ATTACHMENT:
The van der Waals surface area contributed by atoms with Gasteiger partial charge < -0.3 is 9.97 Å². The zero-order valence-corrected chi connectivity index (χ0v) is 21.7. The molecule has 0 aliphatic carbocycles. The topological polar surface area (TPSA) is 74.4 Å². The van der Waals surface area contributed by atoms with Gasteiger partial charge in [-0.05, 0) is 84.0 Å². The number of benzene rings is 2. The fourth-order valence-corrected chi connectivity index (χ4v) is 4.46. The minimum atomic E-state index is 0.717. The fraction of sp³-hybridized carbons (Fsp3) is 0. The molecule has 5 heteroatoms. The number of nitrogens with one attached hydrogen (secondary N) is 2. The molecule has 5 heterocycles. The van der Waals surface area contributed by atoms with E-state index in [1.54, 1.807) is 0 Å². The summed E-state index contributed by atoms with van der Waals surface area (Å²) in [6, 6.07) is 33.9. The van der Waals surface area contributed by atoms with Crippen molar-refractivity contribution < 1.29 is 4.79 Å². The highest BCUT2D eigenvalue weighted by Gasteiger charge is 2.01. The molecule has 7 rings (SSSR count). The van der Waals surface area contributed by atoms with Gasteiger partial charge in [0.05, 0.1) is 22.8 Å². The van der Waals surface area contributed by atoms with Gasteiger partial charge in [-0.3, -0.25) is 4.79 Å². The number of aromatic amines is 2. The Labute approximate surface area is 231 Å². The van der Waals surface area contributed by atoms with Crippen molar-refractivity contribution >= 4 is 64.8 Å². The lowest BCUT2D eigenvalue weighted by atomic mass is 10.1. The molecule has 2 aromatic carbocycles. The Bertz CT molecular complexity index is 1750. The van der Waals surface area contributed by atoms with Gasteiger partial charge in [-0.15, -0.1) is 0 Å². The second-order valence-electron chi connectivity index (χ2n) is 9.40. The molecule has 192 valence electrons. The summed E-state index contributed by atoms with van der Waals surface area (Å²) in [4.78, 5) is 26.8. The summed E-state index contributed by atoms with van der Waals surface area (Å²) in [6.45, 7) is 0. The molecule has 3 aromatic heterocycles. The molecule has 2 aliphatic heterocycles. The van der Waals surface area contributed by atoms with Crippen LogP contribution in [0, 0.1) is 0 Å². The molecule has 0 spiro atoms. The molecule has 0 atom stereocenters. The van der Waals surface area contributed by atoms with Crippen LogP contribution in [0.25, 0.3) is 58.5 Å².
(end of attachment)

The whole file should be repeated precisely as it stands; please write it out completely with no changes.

The van der Waals surface area contributed by atoms with Gasteiger partial charge < -0.3 is 9.97 Å². The zero-order valence-corrected chi connectivity index (χ0v) is 21.7. The molecule has 0 aliphatic carbocycles. The topological polar surface area (TPSA) is 74.4 Å². The van der Waals surface area contributed by atoms with Gasteiger partial charge in [-0.05, 0) is 84.0 Å². The number of benzene rings is 2. The fourth-order valence-corrected chi connectivity index (χ4v) is 4.46. The minimum atomic E-state index is 0.717. The fraction of sp³-hybridized carbons (Fsp3) is 0. The molecule has 5 heteroatoms. The number of nitrogens with one attached hydrogen (secondary N) is 2. The molecule has 5 heterocycles. The van der Waals surface area contributed by atoms with E-state index in [1.54, 1.807) is 0 Å². The summed E-state index contributed by atoms with van der Waals surface area (Å²) in [6, 6.07) is 33.9. The van der Waals surface area contributed by atoms with Crippen molar-refractivity contribution < 1.29 is 4.79 Å². The highest BCUT2D eigenvalue weighted by Gasteiger charge is 2.01. The molecule has 7 rings (SSSR count). The van der Waals surface area contributed by atoms with Gasteiger partial charge in [0.05, 0.1) is 22.8 Å². The van der Waals surface area contributed by atoms with Gasteiger partial charge in [-0.3, -0.25) is 4.79 Å². The number of aromatic amines is 2. The Labute approximate surface area is 231 Å². The van der Waals surface area contributed by atoms with Crippen molar-refractivity contribution >= 4 is 64.8 Å². The lowest BCUT2D eigenvalue weighted by atomic mass is 10.1. The molecule has 2 aromatic carbocycles. The Bertz CT molecular complexity index is 1750. The van der Waals surface area contributed by atoms with Gasteiger partial charge in [-0.15, -0.1) is 0 Å². The second-order valence-electron chi connectivity index (χ2n) is 9.40. The molecule has 192 valence electrons. The summed E-state index contributed by atoms with van der Waals surface area (Å²) in [4.78, 5) is 26.8. The summed E-state index contributed by atoms with van der Waals surface area (Å²) in [6.45, 7) is 0. The molecule has 3 aromatic heterocycles. The molecule has 2 aliphatic heterocycles. The van der Waals surface area contributed by atoms with Crippen LogP contribution in [0, 0.1) is 0 Å². The molecule has 0 spiro atoms. The molecule has 0 atom stereocenters. The van der Waals surface area contributed by atoms with Crippen LogP contribution in [0.25, 0.3) is 58.5 Å².